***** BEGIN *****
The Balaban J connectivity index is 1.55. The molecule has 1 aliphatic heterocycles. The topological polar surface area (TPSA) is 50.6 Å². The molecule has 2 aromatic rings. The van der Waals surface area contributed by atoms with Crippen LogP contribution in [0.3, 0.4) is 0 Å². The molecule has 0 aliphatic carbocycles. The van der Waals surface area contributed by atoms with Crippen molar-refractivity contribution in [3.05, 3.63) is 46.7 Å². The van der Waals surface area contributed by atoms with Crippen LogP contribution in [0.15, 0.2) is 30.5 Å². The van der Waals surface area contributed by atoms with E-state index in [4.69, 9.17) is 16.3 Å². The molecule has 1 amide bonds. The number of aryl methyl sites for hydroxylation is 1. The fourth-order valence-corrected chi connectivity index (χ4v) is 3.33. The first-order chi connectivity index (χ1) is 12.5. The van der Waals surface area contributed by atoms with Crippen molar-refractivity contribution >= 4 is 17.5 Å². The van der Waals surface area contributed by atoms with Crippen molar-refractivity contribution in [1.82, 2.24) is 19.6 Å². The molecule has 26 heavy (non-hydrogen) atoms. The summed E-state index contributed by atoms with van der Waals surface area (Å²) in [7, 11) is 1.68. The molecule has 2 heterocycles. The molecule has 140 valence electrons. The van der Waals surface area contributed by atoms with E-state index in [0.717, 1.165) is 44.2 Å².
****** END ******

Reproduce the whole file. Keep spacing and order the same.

The Balaban J connectivity index is 1.55. The molecule has 1 aliphatic heterocycles. The topological polar surface area (TPSA) is 50.6 Å². The molecule has 2 aromatic rings. The van der Waals surface area contributed by atoms with Crippen LogP contribution in [0.3, 0.4) is 0 Å². The molecule has 0 aliphatic carbocycles. The van der Waals surface area contributed by atoms with Crippen molar-refractivity contribution in [3.05, 3.63) is 46.7 Å². The van der Waals surface area contributed by atoms with Crippen LogP contribution in [0.15, 0.2) is 30.5 Å². The van der Waals surface area contributed by atoms with E-state index in [4.69, 9.17) is 16.3 Å². The molecule has 1 amide bonds. The number of aryl methyl sites for hydroxylation is 1. The fourth-order valence-corrected chi connectivity index (χ4v) is 3.33. The first-order chi connectivity index (χ1) is 12.5. The van der Waals surface area contributed by atoms with Crippen molar-refractivity contribution >= 4 is 17.5 Å². The van der Waals surface area contributed by atoms with Crippen molar-refractivity contribution in [1.82, 2.24) is 19.6 Å². The molecule has 26 heavy (non-hydrogen) atoms. The summed E-state index contributed by atoms with van der Waals surface area (Å²) in [7, 11) is 1.68. The molecule has 2 heterocycles. The molecule has 140 valence electrons. The van der Waals surface area contributed by atoms with E-state index in [0.717, 1.165) is 44.2 Å².